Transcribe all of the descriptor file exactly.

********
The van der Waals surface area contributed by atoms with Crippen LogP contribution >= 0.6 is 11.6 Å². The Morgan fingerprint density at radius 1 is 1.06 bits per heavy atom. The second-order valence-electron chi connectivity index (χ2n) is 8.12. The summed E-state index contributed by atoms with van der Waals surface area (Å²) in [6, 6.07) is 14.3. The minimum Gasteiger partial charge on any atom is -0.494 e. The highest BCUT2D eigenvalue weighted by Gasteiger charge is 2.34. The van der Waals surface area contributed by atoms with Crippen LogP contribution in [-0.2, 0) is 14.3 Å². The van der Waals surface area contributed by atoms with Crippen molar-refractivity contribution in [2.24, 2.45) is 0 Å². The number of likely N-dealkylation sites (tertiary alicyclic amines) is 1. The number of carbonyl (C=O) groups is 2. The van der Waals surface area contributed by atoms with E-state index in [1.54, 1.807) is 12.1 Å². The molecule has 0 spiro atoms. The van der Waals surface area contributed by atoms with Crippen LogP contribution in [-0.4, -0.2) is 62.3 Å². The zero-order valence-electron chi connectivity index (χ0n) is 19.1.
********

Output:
The van der Waals surface area contributed by atoms with Crippen LogP contribution >= 0.6 is 11.6 Å². The Morgan fingerprint density at radius 1 is 1.06 bits per heavy atom. The second-order valence-electron chi connectivity index (χ2n) is 8.12. The summed E-state index contributed by atoms with van der Waals surface area (Å²) in [6, 6.07) is 14.3. The minimum Gasteiger partial charge on any atom is -0.494 e. The highest BCUT2D eigenvalue weighted by Gasteiger charge is 2.34. The van der Waals surface area contributed by atoms with Crippen LogP contribution in [-0.2, 0) is 14.3 Å². The van der Waals surface area contributed by atoms with Crippen molar-refractivity contribution in [2.24, 2.45) is 0 Å². The number of likely N-dealkylation sites (tertiary alicyclic amines) is 1. The number of carbonyl (C=O) groups is 2. The van der Waals surface area contributed by atoms with E-state index in [1.54, 1.807) is 12.1 Å². The molecule has 0 spiro atoms. The van der Waals surface area contributed by atoms with Crippen LogP contribution in [-0.4, -0.2) is 62.3 Å². The zero-order valence-electron chi connectivity index (χ0n) is 19.1.